While the future of Vancouver's supervised injection site, Insite, is still up in the air with the case coming in front of the Supreme Court of Canada this summer, a new report compiled by a group Canadian scientists reveals that the site has helped reduce the number of fatal overdoses in the city by more than 35 percent.
Researchers from Urban Health Research Initiative, the B.C. Centre for Excellence in HIV/AIDS and St. Paul's Hospital collected data regarding every drug-related overdose death in the city during 2001 and 2005 and then tracked the location of where the death occurred with respect to the distance from the safe-injection site.
The researchers found that of the total 290 overdose deaths in the city, 31 percent had occurred near the facility. The mortality rate fell by more than 35 percent within the 500-metre radius of the site since it opened in 2003.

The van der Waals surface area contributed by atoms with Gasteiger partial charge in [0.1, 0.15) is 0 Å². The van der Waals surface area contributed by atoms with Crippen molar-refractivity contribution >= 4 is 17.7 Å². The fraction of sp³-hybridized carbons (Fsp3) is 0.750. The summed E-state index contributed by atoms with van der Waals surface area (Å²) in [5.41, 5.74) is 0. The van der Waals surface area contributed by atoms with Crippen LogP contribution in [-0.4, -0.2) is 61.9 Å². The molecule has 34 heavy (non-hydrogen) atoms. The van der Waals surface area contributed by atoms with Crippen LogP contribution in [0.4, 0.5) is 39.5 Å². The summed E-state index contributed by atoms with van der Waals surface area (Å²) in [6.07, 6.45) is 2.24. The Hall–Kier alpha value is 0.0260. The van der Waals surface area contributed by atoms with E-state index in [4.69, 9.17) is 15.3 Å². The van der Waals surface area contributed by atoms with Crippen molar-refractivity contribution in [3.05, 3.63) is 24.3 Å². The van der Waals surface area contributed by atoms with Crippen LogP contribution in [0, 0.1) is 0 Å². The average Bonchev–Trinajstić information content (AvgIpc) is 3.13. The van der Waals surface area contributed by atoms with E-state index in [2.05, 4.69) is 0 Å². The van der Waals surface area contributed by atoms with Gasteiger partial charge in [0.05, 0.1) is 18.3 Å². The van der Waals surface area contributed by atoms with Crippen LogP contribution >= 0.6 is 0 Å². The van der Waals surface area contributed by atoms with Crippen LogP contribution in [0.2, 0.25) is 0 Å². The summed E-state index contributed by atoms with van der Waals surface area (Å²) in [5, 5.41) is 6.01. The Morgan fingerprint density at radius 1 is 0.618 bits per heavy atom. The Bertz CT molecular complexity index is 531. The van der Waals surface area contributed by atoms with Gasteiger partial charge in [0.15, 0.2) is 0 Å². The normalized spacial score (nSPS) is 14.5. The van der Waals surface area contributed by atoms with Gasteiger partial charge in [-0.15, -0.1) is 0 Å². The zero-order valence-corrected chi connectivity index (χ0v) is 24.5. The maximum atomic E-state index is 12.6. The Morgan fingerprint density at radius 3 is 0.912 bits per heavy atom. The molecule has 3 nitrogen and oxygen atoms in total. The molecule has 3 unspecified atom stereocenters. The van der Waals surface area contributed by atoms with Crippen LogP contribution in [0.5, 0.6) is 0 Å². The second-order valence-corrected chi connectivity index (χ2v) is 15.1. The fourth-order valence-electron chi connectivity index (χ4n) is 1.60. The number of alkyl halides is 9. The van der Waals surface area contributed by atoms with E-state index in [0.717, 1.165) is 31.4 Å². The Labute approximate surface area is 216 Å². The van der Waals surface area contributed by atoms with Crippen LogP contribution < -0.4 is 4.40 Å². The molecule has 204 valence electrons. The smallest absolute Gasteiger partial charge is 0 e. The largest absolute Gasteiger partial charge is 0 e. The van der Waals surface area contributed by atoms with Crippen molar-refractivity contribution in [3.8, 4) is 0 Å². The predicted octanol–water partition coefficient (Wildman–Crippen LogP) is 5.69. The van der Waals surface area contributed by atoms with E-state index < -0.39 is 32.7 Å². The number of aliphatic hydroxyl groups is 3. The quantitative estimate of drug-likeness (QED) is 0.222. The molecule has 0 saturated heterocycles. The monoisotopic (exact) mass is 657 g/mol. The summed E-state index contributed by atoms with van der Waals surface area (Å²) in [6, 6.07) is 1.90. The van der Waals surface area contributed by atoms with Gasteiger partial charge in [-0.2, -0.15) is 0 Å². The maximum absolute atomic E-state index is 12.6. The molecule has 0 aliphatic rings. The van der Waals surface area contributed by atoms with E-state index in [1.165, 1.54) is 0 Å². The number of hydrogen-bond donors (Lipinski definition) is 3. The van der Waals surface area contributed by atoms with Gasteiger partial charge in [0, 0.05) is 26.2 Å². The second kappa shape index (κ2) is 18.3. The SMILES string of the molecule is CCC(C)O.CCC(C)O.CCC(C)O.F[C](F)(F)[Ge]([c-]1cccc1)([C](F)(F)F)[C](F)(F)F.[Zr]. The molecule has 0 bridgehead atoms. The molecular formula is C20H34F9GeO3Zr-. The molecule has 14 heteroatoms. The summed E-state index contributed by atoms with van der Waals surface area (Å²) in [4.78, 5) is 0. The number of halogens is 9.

"Our results suggest that (safe-injection facilities) are an effective intervention to reduce community overdose mortality in Canada and in other cities internationally and should be considered for assessment particularly in communities with high levels of injection drug use", the researchers wrote in their study which has been published in the journal, The Lancet